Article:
Review

by Kim Morrissy,

Fireworks, Should We See it from the Side or the Bottom?

Synopsis:
Fireworks, Should We See it from the Side or the Bottom?
One day during summer vacation, a group of boys tries to view a fireworks display from the town lighthouse to see if they look round or flat when viewed from the side. Meanwhile, one of the boys, Norimichi, receives an invitation from his crush Nazuna to run away with her.
Review:

Fireworks doesn't start off on its best foot. Its first thirty minutes amble somewhat aimlessly, with its themes never in clear focus. In isolation, there are evocative and striking shots, but the dutch angles and extreme closeups strike an ominous tone that doesn't suit the mood of this sweet love story. The character animation frequently doesn't mesh with the lush background art, and the CG animation stands out harshly. The overall effect is garish and disjointed, leaving the audience to wonder what mood the film is even trying to convey.

Eventually, however, Fireworks finds its footing, and the story comes together for a resounding, emotional climax. The visual presentation improves by leaps and bounds too, featuring some breathtaking colors and special effects. In those final moments when the fireworks spread across the night sky and the world comes alive with color, Fireworks is perfect. The film is worth watching for those final minutes alone.

Fireworks is an odd duck among anime films. It's an animated remake of a 1993 live-action drama of the same name. I haven't seen the original, which was directed by the Japanese film legend Shunji Iwai, but just from watching the anime version, I could immediately appreciate why it might have been regarded as a modern classic. Fireworks tells a simple story of adolescent longing and possibility, but the plot's simplicity allows for a rich texture of emotions and moods to shine through. There's a time travel gimmick but it's never fully explained. Instead, the focus is on the main characters and the intensity of their desire to create a happier future.

SHAFT's version of the film is at its best when it uses its arthouse visuals to express these simple, powerful emotions. There's very little dialogue or exposition to explain the characters' backstories or why they feel the way they do, but those details are ultimately irrelevant when the visuals convey their raw feelings so comprehensively. For instance, one of the standout scenes is an extended musical sequence where the heroine Nazuna imagines herself as a princess. We don't need to be told why she longs to escape her fate. The princess represents the girl that Nazuna longs to be, and when she tries to reach out and grasp the hand of her other self, her desperation to attain that ideal says everything the audience needs to know about her.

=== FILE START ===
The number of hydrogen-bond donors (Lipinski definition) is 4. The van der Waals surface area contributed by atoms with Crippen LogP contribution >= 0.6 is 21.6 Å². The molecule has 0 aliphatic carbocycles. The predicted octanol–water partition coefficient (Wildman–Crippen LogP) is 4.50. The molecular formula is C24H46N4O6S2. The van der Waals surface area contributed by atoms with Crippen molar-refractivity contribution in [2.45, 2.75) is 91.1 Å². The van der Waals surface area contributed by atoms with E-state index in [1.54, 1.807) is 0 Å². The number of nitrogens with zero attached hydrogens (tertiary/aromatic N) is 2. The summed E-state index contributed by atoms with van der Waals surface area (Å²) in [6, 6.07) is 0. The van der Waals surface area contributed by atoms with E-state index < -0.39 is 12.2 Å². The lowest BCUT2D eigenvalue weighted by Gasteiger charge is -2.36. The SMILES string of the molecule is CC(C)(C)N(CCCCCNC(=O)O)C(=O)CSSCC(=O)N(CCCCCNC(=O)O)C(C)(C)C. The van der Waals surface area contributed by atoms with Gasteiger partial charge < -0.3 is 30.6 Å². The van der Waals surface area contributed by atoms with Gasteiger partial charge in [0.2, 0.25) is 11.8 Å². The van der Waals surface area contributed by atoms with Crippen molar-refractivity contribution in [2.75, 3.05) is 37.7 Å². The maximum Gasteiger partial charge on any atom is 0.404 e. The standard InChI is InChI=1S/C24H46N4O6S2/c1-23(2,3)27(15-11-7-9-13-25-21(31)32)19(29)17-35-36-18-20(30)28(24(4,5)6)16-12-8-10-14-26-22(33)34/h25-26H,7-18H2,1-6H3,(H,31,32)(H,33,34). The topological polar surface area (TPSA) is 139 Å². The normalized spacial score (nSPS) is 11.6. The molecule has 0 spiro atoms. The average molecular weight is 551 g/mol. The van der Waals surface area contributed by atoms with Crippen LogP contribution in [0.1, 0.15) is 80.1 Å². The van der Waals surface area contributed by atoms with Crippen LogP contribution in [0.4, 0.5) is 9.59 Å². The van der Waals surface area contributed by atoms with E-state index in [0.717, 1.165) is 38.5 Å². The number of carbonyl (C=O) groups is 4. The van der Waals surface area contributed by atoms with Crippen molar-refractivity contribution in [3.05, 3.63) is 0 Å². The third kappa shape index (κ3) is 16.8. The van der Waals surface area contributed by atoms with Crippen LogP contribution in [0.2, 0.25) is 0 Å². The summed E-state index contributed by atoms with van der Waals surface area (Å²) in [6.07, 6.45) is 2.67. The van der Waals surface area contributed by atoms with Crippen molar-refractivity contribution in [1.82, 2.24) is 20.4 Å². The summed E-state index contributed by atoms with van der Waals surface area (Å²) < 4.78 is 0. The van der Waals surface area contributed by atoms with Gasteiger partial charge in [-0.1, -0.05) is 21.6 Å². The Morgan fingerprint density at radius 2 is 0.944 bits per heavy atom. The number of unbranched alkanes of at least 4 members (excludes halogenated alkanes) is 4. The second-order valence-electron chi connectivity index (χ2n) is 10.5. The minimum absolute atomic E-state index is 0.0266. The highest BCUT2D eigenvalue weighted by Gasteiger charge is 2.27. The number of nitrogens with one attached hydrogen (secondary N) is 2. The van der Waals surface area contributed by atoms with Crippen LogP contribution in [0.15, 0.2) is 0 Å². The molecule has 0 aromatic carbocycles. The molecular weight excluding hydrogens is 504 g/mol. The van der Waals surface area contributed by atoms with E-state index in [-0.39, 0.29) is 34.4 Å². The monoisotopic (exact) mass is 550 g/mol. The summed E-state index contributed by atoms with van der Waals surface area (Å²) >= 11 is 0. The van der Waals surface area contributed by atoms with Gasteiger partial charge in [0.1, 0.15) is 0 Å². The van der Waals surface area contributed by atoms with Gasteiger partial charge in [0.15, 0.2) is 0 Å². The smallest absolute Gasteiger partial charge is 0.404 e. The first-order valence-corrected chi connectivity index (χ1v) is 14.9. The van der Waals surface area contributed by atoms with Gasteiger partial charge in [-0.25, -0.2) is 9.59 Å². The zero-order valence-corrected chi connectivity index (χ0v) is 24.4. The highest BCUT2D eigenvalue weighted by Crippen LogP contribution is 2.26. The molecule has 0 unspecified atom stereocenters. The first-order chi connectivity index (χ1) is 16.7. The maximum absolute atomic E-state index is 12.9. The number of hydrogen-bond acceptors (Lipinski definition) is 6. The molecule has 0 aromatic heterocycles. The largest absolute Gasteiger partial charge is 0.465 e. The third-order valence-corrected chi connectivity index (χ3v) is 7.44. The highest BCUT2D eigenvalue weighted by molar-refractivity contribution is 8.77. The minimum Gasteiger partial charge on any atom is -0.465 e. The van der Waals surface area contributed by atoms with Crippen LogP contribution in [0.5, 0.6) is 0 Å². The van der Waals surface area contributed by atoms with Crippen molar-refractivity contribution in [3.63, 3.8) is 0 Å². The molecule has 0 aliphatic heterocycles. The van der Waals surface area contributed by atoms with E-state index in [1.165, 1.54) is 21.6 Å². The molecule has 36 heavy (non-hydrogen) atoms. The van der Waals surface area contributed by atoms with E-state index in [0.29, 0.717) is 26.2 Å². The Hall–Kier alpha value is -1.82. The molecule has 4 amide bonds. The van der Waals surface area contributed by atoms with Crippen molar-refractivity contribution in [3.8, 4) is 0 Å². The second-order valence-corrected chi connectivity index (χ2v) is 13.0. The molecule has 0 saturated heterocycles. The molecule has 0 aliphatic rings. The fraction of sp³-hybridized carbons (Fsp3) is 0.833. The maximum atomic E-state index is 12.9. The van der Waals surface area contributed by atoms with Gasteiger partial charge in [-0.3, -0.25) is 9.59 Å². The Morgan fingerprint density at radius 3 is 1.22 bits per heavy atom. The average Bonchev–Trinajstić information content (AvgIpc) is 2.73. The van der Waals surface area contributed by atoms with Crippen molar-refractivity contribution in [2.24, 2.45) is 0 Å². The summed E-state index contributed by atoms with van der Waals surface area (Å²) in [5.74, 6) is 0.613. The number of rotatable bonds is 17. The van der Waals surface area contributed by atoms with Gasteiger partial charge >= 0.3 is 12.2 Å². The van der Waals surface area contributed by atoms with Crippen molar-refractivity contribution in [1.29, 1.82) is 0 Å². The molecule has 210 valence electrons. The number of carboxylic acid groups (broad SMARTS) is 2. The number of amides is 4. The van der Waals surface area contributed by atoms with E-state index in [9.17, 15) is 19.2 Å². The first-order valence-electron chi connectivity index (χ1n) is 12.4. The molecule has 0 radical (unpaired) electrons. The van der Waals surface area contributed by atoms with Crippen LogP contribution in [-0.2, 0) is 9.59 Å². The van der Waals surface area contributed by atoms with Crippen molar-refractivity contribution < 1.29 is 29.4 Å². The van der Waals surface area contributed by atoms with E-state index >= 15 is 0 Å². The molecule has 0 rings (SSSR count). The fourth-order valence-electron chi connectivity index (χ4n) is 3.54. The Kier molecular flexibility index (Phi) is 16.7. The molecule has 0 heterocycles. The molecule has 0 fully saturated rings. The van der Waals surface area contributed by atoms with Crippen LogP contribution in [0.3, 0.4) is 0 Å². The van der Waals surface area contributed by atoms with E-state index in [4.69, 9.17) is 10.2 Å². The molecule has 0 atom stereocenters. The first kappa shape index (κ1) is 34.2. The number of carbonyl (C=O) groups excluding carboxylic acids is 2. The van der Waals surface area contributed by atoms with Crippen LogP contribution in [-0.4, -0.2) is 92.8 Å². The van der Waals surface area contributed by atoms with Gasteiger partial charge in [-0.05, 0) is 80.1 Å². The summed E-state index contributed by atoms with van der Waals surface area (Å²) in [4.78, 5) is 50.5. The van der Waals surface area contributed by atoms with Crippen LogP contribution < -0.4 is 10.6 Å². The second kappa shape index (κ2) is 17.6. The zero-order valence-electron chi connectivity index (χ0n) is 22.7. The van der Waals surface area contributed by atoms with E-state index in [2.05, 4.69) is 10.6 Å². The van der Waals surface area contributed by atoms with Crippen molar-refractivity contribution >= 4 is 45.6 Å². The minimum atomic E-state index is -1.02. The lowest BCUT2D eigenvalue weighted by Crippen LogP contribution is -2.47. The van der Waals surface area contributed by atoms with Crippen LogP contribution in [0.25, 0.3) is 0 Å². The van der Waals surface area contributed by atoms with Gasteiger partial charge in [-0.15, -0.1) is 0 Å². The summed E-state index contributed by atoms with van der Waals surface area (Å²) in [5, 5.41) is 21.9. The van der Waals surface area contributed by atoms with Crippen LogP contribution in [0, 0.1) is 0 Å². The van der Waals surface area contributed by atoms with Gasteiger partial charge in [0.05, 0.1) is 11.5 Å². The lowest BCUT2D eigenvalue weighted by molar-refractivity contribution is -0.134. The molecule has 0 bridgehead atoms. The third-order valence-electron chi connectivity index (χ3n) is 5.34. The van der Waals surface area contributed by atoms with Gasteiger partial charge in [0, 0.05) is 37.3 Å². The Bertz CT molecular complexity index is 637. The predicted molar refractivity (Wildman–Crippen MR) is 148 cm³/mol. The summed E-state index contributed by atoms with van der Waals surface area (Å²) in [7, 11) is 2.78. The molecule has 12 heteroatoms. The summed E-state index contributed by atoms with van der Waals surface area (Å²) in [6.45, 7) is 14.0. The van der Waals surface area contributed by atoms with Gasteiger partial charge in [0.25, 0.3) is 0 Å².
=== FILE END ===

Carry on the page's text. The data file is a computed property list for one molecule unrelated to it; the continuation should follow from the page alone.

On the other hand, the SHAFT house style works significantly less well when it's just trying to spice up mundane scenes. It feels at times as if the film is trying too hard to make every scene look distinctive without purpose. For example, an early scene shows the hero Norimichi in the bathroom, filmed from above so that he looks small and weak. The framing seems to suggest that Norimichi is in a position of discomfort, but in context the scene has nothing to do with that at all. These visual quirks don't really add anything to the film except to broadcast that it was made by SHAFT.

It's also a shame that the production values of this film are frequently underwhelming. The poor CG integration sticks out like a sore thumb, threatening to break the viewer's immersion during key moments. Any time a character rides a bike, their bodies and facial expressions become flat and wooden. There are also cases when the characters look noticeably off-model, as well as times when the animation looks unfinished. The animation production was apparently delayed, and the final product looks as if too many shortcuts were taken, especially for the transitory scenes.

At least the soundtrack is always thoroughly on-point, successfully conveying tenderness and high emotion even when the visuals falter. Special mention must also go to the female rap singer DAOKO, who sang the ending theme and insert song. Contrary to her usual singing style, her songs for this film are wonderfully gentle and melancholy. She also sang a cover of original drama's theme song, called “Forever Friends,” which is used as an insert song in one of my favorite scenes in the film. The music certainly elevates the movie experience moreso than usual.

The voice acting also suited the tone of the film very well. It's become a trend in anime films to cast live-action actors in the lead role, and that continues here. Suzu Hirose is great as Nazuna, portraying just the right mix of vulnerability and youthful wistfulness to make the character seem like more than just the “alluring heroine” stereotype she could easily have been. Masaki Suda's performance as Norimichi is also down-to-earth and believable, even if his voice sounds too deep and gruff to match the character design.

Fireworks has enough strengths for me to recommend, even if does have its fair share of flaws. Rarely in this film do the art, music, and storytelling work in sync, but when they do, the result is impressive. If you can handle the slow start, Fireworks evolves into a wonderfully emotional experience, full of infinite possibilities.

Grade:
Production Info:
Overall : B
Story : B
Animation : C+
Art : B-
Music : A

+ Last few minutes are gorgeous, great music and voice acting, simple yet emotionally compelling plot
Weak production values, SHAFT's visual quirks don't add to the story, slow start

Chief Director: Akiyuki Simbo
Director: Nobuyuki Takeuchi
Screenplay: Hitoshi Ōne
Music: Satoru Kousaki
Producer: Genki Kawamura

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Fireworks, Should We See it from the Side or the Bottom? (movie)

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